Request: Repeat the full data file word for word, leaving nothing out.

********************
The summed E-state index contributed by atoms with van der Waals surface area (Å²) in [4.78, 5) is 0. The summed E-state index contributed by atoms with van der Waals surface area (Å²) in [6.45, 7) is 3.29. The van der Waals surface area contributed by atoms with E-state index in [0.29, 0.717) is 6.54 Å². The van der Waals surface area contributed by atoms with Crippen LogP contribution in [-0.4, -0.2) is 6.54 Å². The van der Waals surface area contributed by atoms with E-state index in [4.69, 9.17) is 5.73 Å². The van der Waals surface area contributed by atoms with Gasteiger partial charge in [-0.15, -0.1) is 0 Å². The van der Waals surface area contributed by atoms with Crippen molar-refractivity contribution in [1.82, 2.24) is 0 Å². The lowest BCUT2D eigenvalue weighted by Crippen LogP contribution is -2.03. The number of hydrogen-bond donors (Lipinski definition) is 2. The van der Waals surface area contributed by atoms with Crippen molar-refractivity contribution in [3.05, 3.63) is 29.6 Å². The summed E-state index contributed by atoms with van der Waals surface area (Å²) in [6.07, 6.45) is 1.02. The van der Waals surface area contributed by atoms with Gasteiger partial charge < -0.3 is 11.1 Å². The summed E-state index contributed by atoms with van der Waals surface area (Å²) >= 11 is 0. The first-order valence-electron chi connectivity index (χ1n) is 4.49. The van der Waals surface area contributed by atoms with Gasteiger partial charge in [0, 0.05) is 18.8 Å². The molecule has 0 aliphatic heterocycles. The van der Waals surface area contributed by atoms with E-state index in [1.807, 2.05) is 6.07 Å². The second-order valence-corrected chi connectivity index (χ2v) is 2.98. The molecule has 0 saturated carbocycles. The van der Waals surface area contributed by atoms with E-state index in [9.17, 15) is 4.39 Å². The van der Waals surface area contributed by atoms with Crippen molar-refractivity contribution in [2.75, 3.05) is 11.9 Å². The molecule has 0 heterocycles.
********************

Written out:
The summed E-state index contributed by atoms with van der Waals surface area (Å²) in [4.78, 5) is 0. The summed E-state index contributed by atoms with van der Waals surface area (Å²) in [6.45, 7) is 3.29. The van der Waals surface area contributed by atoms with E-state index in [0.29, 0.717) is 6.54 Å². The van der Waals surface area contributed by atoms with Crippen LogP contribution in [-0.4, -0.2) is 6.54 Å². The van der Waals surface area contributed by atoms with E-state index in [4.69, 9.17) is 5.73 Å². The van der Waals surface area contributed by atoms with Gasteiger partial charge in [-0.15, -0.1) is 0 Å². The van der Waals surface area contributed by atoms with Crippen molar-refractivity contribution in [1.82, 2.24) is 0 Å². The lowest BCUT2D eigenvalue weighted by Crippen LogP contribution is -2.03. The number of hydrogen-bond donors (Lipinski definition) is 2. The van der Waals surface area contributed by atoms with Crippen molar-refractivity contribution in [3.05, 3.63) is 29.6 Å². The summed E-state index contributed by atoms with van der Waals surface area (Å²) in [6.07, 6.45) is 1.02. The van der Waals surface area contributed by atoms with Gasteiger partial charge < -0.3 is 11.1 Å². The summed E-state index contributed by atoms with van der Waals surface area (Å²) >= 11 is 0. The first-order valence-electron chi connectivity index (χ1n) is 4.49. The van der Waals surface area contributed by atoms with Gasteiger partial charge in [0, 0.05) is 18.8 Å². The molecule has 0 aliphatic heterocycles. The van der Waals surface area contributed by atoms with E-state index in [1.807, 2.05) is 6.07 Å². The second-order valence-corrected chi connectivity index (χ2v) is 2.98. The molecule has 0 saturated carbocycles. The van der Waals surface area contributed by atoms with E-state index in [9.17, 15) is 4.39 Å². The van der Waals surface area contributed by atoms with Crippen molar-refractivity contribution in [2.75, 3.05) is 11.9 Å². The molecule has 0 heterocycles.